The impeachment process against President Dilma Rousseff resulted from the conjunction of three factors: the rupture of the alliance with business owners, the rise of a new militant right, and the PT’s serious mistakes after abandoning the streets. What remains is a wounded society and an extractive model that went unquestioned by the left and undermined the hegemony of the Lula current.
The debate is part of all new movements in Latin America: how much energy should be spent building something unique and how much should go to dealing with state institutions. There are two sides to the debate on public policies (participation in the management of public institutions at the local level): fear of being co-opted by the State and fear of isolation. It is the need to choose between creating popular community or governing without power.
As the 2016 Summer Olympic Games in Rio de Janeiro quickly approach, Brazil continues to debate the introduction of a new counterterrorism law. Despite strong criticism from Human Rights Watch that the bill is “overbroad and vague”, the bill has passed in both the Brazilian Senate and, as of February 24, the House of Representatives. As the bill makes its way to President Rousseff’s desk, we consider the arguments of two politicians.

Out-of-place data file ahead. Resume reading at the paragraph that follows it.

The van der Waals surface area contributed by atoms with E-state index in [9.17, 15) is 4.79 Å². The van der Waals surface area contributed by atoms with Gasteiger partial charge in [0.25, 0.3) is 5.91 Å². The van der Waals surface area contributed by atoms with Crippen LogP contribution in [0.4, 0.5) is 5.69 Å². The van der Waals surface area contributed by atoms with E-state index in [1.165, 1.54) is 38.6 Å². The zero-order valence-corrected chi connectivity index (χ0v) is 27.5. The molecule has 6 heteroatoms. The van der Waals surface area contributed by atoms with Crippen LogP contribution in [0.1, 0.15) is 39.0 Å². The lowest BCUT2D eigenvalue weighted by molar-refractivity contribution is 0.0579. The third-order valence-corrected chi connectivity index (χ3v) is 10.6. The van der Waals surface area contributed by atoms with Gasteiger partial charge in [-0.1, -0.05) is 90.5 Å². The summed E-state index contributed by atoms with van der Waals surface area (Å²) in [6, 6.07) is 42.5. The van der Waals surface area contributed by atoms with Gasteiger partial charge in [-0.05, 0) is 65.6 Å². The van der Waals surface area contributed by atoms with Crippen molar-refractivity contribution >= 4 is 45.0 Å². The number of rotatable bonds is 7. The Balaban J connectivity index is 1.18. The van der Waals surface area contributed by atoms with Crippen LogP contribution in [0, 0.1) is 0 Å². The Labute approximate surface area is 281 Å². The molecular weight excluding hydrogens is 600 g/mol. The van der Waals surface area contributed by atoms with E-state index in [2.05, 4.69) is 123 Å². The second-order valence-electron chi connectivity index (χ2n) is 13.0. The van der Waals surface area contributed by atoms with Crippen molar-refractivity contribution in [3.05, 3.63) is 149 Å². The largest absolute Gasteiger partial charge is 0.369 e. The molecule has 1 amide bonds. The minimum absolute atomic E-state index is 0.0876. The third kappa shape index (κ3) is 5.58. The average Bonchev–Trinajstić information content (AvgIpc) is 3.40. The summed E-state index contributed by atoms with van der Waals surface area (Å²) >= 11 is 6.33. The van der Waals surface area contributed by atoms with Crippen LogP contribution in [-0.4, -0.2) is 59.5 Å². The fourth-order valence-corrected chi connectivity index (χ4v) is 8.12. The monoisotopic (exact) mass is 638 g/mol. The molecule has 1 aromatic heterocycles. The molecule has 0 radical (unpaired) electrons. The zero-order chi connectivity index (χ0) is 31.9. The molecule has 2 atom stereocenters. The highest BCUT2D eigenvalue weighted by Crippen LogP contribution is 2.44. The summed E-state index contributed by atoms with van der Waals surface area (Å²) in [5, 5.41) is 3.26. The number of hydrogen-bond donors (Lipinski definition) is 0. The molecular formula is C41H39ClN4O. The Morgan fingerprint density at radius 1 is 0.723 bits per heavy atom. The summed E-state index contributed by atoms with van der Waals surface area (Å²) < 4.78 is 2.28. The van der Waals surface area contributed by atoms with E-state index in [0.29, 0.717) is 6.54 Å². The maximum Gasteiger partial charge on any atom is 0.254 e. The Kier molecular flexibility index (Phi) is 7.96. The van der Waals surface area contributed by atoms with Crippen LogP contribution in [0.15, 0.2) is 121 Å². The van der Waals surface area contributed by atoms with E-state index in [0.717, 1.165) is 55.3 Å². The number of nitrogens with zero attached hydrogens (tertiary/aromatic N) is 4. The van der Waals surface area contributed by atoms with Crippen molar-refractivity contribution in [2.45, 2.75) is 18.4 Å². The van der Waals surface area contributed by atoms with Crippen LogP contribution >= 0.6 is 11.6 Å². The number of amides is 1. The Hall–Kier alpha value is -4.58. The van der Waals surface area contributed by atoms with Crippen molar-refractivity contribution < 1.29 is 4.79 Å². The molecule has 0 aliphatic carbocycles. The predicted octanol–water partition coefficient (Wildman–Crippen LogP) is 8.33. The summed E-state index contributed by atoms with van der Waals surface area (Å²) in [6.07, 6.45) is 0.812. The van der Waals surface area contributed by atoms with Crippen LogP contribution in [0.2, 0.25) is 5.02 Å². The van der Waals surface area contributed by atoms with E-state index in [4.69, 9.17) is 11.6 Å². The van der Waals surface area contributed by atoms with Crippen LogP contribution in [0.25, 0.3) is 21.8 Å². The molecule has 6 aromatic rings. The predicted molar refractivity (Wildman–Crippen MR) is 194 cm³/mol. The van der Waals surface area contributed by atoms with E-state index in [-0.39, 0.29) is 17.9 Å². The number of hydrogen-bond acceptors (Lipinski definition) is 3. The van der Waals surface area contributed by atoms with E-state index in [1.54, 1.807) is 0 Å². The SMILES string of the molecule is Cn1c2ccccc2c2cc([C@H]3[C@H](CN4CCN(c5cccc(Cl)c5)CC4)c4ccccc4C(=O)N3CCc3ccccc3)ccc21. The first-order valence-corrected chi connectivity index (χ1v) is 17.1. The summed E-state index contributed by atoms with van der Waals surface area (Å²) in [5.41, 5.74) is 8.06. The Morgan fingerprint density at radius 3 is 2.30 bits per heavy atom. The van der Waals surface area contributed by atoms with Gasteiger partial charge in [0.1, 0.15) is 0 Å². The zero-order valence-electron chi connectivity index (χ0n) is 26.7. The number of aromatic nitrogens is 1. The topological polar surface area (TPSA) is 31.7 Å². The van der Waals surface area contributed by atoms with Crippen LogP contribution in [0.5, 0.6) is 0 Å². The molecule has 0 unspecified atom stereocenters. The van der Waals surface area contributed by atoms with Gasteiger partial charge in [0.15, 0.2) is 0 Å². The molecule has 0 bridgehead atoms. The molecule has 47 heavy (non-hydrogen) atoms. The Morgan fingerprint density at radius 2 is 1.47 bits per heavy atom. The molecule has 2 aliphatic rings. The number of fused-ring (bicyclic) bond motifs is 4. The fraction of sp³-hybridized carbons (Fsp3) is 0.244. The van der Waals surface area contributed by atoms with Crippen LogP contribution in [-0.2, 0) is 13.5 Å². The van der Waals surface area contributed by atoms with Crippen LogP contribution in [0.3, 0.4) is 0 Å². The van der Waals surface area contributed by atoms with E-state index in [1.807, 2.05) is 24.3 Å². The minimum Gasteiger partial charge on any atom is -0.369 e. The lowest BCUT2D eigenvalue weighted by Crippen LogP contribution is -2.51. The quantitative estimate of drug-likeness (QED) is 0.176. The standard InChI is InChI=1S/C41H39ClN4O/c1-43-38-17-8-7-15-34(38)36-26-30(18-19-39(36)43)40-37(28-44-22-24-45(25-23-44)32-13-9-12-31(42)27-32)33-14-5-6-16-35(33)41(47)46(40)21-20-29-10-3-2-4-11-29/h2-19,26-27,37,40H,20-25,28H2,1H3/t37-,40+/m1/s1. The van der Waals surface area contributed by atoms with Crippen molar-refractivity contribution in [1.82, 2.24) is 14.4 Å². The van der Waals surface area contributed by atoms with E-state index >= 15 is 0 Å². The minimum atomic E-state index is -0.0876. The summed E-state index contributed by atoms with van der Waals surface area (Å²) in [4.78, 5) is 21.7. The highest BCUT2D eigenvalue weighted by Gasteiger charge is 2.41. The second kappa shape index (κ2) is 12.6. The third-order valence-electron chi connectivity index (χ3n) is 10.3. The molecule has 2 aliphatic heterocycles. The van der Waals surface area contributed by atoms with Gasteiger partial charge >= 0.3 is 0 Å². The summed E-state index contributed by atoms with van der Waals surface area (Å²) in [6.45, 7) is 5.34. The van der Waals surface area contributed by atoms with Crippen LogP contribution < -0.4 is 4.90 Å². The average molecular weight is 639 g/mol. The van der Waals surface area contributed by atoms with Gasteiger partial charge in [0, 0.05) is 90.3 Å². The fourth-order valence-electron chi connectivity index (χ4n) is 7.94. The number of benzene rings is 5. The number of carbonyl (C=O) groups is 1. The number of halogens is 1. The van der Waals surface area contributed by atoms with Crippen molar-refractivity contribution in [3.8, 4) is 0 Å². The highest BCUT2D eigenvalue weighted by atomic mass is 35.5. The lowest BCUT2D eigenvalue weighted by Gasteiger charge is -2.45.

While it wastes its own felled trees, the Belo Monte plant buys irregular wood, heating up a criminal market that invades indigenous territories. Part two of a report on the human and environmental costs of government-sanctioned illegal logging in Brazil’s Pará state.
Investigated by the Federal Police, Brazilian construction companies OAS, Odebrecht, Camargo Corrêa, and Andrade Gutierrez reveal an extensive running list of workplace violations including hiring workers with false promises and exploitation of workers under slave-like conditions.
“The situation in Brazil today is in a very profound economic, social and especially political crisis. […] There are two very important points: one is the left’s opinion that Dilma’s administration is awful, but that a coup represents Brazil’s dominant political elite’s intent to try to eliminate the PT from the government and introduce a right-wing government, similar to the Paraguayan coup not long ago that deposed Lugo.” – Ricardo Atunes, sociologist at the University of Campinas, Brazil
While Brazil has never officially suffered from a terrorist attack, at the moment the Brazilian congress is debating a counter-terrorism bill that could create further justification for the criminalization of social movements and popular protest.
Activists from the Black Women’s Movement in Brazil and a wide array of social organizations marched on Wednesday, November 18th 2015 to commemorate the first National Black Women’s March Against Racism, Violence and for Well Being. Over 10,000 activists from all over Brazil marched through the country’s capital city, Brasilia, demanding visibility of the challenges faced by Afro-Brazilian women and that these issues be acknowledged by the government through policies that promote race and gender equality.
Brazil is a major world power – in terms of size, population, and influence. Yet in many ways it is a combination of so many different and contradictory faces that it is hard for anyone, including Brazilians themselves, to know how to define Brazil’s characteristics as a nation and as a force in the world-system.